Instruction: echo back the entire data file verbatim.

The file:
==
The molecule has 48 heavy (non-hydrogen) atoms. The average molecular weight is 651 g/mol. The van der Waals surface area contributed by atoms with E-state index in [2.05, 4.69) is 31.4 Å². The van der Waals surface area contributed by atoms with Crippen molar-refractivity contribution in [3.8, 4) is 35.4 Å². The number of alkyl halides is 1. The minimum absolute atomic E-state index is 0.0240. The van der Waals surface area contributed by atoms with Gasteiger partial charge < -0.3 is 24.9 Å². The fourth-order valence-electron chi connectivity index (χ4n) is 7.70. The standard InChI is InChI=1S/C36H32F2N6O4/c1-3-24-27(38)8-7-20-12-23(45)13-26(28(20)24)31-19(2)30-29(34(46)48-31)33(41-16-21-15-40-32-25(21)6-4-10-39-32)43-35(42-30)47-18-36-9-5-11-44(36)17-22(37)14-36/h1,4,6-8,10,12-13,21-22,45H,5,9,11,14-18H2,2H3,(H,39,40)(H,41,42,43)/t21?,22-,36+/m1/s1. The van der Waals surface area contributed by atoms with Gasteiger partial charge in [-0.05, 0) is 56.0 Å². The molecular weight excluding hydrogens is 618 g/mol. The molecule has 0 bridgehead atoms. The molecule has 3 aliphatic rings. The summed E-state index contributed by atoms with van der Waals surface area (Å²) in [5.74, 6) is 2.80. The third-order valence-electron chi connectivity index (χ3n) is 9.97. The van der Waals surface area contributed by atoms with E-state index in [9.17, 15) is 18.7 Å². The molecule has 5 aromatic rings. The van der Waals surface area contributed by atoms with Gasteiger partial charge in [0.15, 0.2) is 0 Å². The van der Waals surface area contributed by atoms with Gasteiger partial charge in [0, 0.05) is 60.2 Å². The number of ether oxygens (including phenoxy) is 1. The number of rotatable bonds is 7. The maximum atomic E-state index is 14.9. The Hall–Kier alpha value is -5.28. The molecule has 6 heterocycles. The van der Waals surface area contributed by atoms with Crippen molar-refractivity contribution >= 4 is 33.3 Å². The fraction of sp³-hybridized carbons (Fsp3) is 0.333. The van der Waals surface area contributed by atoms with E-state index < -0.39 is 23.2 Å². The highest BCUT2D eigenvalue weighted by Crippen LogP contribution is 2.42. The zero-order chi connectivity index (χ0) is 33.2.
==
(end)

The molecule has 48 heavy (non-hydrogen) atoms. The average molecular weight is 651 g/mol. The van der Waals surface area contributed by atoms with E-state index in [2.05, 4.69) is 31.4 Å². The van der Waals surface area contributed by atoms with Crippen molar-refractivity contribution in [3.8, 4) is 35.4 Å². The number of alkyl halides is 1. The minimum absolute atomic E-state index is 0.0240. The van der Waals surface area contributed by atoms with Gasteiger partial charge < -0.3 is 24.9 Å². The fourth-order valence-electron chi connectivity index (χ4n) is 7.70. The standard InChI is InChI=1S/C36H32F2N6O4/c1-3-24-27(38)8-7-20-12-23(45)13-26(28(20)24)31-19(2)30-29(34(46)48-31)33(41-16-21-15-40-32-25(21)6-4-10-39-32)43-35(42-30)47-18-36-9-5-11-44(36)17-22(37)14-36/h1,4,6-8,10,12-13,21-22,45H,5,9,11,14-18H2,2H3,(H,39,40)(H,41,42,43)/t21?,22-,36+/m1/s1. The van der Waals surface area contributed by atoms with Gasteiger partial charge in [-0.05, 0) is 56.0 Å². The molecular weight excluding hydrogens is 618 g/mol. The molecule has 0 bridgehead atoms. The molecule has 3 aliphatic rings. The summed E-state index contributed by atoms with van der Waals surface area (Å²) in [5.74, 6) is 2.80. The third-order valence-electron chi connectivity index (χ3n) is 9.97. The van der Waals surface area contributed by atoms with E-state index in [9.17, 15) is 18.7 Å². The molecule has 5 aromatic rings. The van der Waals surface area contributed by atoms with Gasteiger partial charge in [0.15, 0.2) is 0 Å². The van der Waals surface area contributed by atoms with Gasteiger partial charge in [0, 0.05) is 60.2 Å². The number of ether oxygens (including phenoxy) is 1. The number of rotatable bonds is 7. The maximum atomic E-state index is 14.9. The Hall–Kier alpha value is -5.28. The molecule has 6 heterocycles. The van der Waals surface area contributed by atoms with Crippen molar-refractivity contribution >= 4 is 33.3 Å². The fraction of sp³-hybridized carbons (Fsp3) is 0.333. The van der Waals surface area contributed by atoms with E-state index < -0.39 is 23.2 Å². The highest BCUT2D eigenvalue weighted by Crippen LogP contribution is 2.42. The zero-order chi connectivity index (χ0) is 33.2.